I was wondering where the term, "mate," is most popular? When I think of the term, "mate," I think of Australia and England, but I was wondering if anyone else has some input on this.

Mate here is defined as meaning anybody. I do not mean the verb nor do I mean it as a spouse. Example in a sentence: "Hey, mate, can you give me a hand with this?"

Thank you all in advance.

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    I've only heard it used in the US by Aussies (and the occasional Aussie wannabe). (I've worked closely with several Brits over the years and never heard it out of them.) – Hot Licks Nov 4 '14 at 1:45
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    I've lived all over the USA, and the only person I've ever heard use that term in person recently moved here from England. – T.E.D. Nov 4 '14 at 2:28
  • I've heard many people from Australia use it, but I've also heard it in parts of England when I've been there. – Spencer D Nov 4 '14 at 2:32
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    Look here thedialectdictionary.com/search/words/mate One may also need to search in different ways here to get more details. Good Luck. – Kris Nov 4 '14 at 5:47
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    Divided by language :) languagelog.ldc.upenn.edu/nll/?p=3380#comment-134567 (Colin Reid, Aug. 23, 2011) – Kris Nov 5 '14 at 4:34

I was wondering where the term, "mate," is most popular?

Only among the English, Kiwis (people from New Zealand) and Aussies (people from Australia), as far as I'm aware.

I'd say it's "most" associated with Australians, perhaps because it forms part of an iconic Australian greeting;

G'day mate!

Incidentally, the term mate in this context came into the English lexicon via sailors in the 18th century. Presumably that's why it's commonly associated with pirates.


I hope that answers your question.

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    Supporting evidence? Whether right or wrong, without it this does not answer a question on SE EL&U. – David Dec 2 '19 at 22:35
  • @David what supporting evidence do you have for that statement? – quant Dec 4 '19 at 9:49
  • SE Boilerplate: "We're looking for answers that provide some explanation and context. Please explain why your answer is right, ideally with citations. Answers that don't include explanations may be removed." In a nutshell, neither the poster nor anyone else can judge the correctness of an answer which lacks supporting evidence or logical argument, but is merely an expression of an opinion. – David Dec 4 '19 at 10:29
  • @David I think even you'd admit that's got absolutely diddly to do with anything. – quant Dec 4 '19 at 11:55
  • I appreciate that your main interest is in Stack Overflow, where the voting criteria are more important than here because people vote for answers if the code works for them (or at least I do). This is not appropriate on other SE sites, where votes may only reflect the idiocy of crowds. The comment to your old post was really to be fair to the recent poster (@NeilB) whom I criticized on similar grounds. If you are really interested in the argument, see my comment to him. – David Dec 4 '19 at 13:52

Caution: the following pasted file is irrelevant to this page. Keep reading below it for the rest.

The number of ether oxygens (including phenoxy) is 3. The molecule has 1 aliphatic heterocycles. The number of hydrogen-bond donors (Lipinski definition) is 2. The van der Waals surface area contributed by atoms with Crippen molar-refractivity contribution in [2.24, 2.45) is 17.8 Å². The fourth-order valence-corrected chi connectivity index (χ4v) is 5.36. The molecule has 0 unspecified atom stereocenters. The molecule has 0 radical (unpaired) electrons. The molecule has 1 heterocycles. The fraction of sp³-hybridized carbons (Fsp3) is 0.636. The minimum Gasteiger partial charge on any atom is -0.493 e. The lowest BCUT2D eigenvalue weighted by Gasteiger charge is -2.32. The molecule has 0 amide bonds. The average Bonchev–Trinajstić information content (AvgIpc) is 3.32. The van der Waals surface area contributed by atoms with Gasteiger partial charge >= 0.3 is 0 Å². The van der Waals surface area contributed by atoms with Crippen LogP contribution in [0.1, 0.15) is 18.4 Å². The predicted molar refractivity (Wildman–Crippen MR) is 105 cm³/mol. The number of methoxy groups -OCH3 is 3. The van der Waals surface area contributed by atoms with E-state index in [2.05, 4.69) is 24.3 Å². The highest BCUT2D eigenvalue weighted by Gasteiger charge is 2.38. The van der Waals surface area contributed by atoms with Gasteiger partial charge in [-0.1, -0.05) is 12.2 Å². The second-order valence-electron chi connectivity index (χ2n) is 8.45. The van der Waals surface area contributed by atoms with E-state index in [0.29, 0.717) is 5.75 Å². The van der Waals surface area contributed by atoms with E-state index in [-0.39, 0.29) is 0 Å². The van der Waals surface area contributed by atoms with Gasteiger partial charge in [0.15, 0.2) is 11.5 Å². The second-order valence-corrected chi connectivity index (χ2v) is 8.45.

The Collins online dictionary (definition 3)says that it is mainly used in England, Australia and New Zealand. As a native speaker of BrE, my impression is that it was more commonly used in England in the 1950s than it is now. I have rarely heard it used by what we might snobbishly call 'educated' people of my generation (over sixty), though my son and his male friends (mid to late thirties) use it sometimes of their friends and, occasionally, as a form of address.


"Mate" used as: "Auwl-wite mate! Ow's it goin?" [How is life going...] or "Ow you dooin?" [How are you getting on...], being a term of greeting between North, South and East Londoners and a large number of Essex (Thames "Estuary-English" speaking) residents.

Its use is mainly by white-working class males when jovially greeting both friends and persons-unknown at high volume, although can also be heard issuing from females and other ethnic groups.

  • Supporting evidence? Whether right or wrong, without it this does not answer a question on SE EL&U. – David Dec 2 '19 at 22:36
  • Is 50 years of personal experience, having to deal with people that abuse the English language when speaking to me in this way good enough? – NeilB Dec 4 '19 at 12:53
  • Not here. Many of us felt that way when we first encountered SE EL&U and feel a little offended when they get a comment with the standard boilerplate I reproduced for @quant, above. But this site is not a discussion site but a question and answer site, and the only basis people have to judge your answers is the evidence or argument you bring to them. This makes it more of an effort to answer — and one needs to think whether a question deserves the effort — but one needs to adapt to contribute to the site.(And I have more years of personal experience than you, but I can still be mistaken.) – David Dec 4 '19 at 13:46

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